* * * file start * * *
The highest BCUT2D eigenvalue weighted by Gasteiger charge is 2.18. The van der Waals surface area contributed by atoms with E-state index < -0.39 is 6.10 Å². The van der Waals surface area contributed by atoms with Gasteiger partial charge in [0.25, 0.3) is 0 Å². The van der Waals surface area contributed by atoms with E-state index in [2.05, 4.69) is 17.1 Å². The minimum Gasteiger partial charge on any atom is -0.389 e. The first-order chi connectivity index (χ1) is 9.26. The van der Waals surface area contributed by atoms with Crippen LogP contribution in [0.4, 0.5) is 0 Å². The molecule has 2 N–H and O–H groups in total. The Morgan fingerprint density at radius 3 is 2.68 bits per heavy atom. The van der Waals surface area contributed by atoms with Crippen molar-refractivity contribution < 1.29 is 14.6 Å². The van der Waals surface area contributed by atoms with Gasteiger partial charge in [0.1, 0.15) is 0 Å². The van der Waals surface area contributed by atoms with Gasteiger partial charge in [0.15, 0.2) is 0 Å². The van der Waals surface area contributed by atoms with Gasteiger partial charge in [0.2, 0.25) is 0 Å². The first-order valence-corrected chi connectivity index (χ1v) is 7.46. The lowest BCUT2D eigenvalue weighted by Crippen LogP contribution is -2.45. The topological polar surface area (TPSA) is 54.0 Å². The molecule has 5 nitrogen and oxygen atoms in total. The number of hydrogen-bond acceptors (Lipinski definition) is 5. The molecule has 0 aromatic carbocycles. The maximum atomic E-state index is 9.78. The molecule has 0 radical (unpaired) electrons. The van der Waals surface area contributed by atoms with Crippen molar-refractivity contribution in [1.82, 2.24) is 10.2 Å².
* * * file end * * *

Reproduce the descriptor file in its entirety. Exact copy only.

The highest BCUT2D eigenvalue weighted by Gasteiger charge is 2.18. The van der Waals surface area contributed by atoms with E-state index < -0.39 is 6.10 Å². The van der Waals surface area contributed by atoms with Gasteiger partial charge in [0.25, 0.3) is 0 Å². The van der Waals surface area contributed by atoms with E-state index in [2.05, 4.69) is 17.1 Å². The minimum Gasteiger partial charge on any atom is -0.389 e. The first-order chi connectivity index (χ1) is 9.26. The van der Waals surface area contributed by atoms with Crippen LogP contribution in [0.4, 0.5) is 0 Å². The molecule has 2 N–H and O–H groups in total. The Morgan fingerprint density at radius 3 is 2.68 bits per heavy atom. The van der Waals surface area contributed by atoms with Crippen molar-refractivity contribution < 1.29 is 14.6 Å². The van der Waals surface area contributed by atoms with Gasteiger partial charge in [0.1, 0.15) is 0 Å². The van der Waals surface area contributed by atoms with Gasteiger partial charge in [0.15, 0.2) is 0 Å². The van der Waals surface area contributed by atoms with Gasteiger partial charge in [0.2, 0.25) is 0 Å². The first-order valence-corrected chi connectivity index (χ1v) is 7.46. The lowest BCUT2D eigenvalue weighted by Crippen LogP contribution is -2.45. The topological polar surface area (TPSA) is 54.0 Å². The molecule has 5 nitrogen and oxygen atoms in total. The number of hydrogen-bond acceptors (Lipinski definition) is 5. The molecule has 0 aromatic carbocycles. The maximum atomic E-state index is 9.78. The molecule has 0 radical (unpaired) electrons. The van der Waals surface area contributed by atoms with Crippen molar-refractivity contribution in [1.82, 2.24) is 10.2 Å².